Page:Life of John Boyle O'Reilly.djvu/209

From Wikisource
Jump to navigation Jump to search
This page has been proofread, but needs to be validated.

its beauty could be appreciated by all men, partaking as it did of the universal instinct of humanity to love their race and their native land.

"England said that the rescue was a lawless and disgraceful filibustering raid. Not so; if these men were criminals the rescue would be criminal, but they were political offenders against England, not against law, or order, or religion. They had lain in prison for ten years, with millions of their countrymen asking their release, imploring England, against their will to beg, to set these men at liberty. Had England done so it would have partially disarmed Ireland. A generous act by England would be reciprocated instantly by millions of the warmest hearts in the world. But she is blind as of old; blind, and arrogant, and cruel. She would not release the men; she scorned to give Ireland an answer. She called the prisoners cowardly criminals, not political offenders . . . .

"When the ship sailed and was a long time at sea, doubts and fears for the safety of the enterprise were sure to come, but Captain Hathaway said once and always, 'the man who engaged to do this will keep that engagement, or he wont come out of the penal colony.'"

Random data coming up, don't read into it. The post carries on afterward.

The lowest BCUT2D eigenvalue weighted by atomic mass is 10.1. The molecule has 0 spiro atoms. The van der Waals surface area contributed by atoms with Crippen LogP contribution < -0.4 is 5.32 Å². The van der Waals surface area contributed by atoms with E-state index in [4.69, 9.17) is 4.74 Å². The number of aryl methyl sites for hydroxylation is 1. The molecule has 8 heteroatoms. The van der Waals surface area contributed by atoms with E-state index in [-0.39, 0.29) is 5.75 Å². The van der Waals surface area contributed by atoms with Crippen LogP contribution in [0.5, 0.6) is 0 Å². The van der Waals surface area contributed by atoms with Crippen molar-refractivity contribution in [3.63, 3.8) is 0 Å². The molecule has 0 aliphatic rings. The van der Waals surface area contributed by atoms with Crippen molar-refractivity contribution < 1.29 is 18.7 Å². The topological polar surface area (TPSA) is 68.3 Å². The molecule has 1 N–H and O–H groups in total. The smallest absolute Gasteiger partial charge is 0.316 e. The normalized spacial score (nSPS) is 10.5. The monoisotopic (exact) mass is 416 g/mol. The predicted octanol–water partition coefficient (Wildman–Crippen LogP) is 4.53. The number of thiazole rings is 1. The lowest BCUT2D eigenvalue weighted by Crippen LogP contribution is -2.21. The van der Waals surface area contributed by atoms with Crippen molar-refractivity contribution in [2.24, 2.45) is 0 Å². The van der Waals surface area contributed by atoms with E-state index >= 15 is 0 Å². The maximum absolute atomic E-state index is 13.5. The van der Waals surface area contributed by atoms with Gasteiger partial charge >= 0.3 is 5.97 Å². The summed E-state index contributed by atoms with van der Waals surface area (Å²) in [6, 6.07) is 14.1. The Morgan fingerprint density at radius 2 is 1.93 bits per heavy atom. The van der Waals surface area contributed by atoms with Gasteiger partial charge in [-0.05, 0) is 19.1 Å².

After describing some of his experiences in the penal colony, Mr. O'Reilly pointed to the bronzed and worn face of Mr. Hassett, one of the rescued prisoners, and said: "Look at that man sitting there. Six years ago he escaped from his prison in the penal colony and fled into the bush, and lived there like a wild beast for a whole year, hunted from district to district, in a blind, but manful attempt to win his liberty. When England said the rescue was illegal, America could answer, as the Anti-Slavery men answered when they attacked the Constitution, as England herself answered in the cause of Poland: 'We have acted from a higher law than your written constitution and treaties—the law of God and humanity.' It was in obedience to this supreme law that Captain Anthony rescued the prisoners, and pointed his finger at the Stars and Stripes when the English vessel threatened to fire on his ship.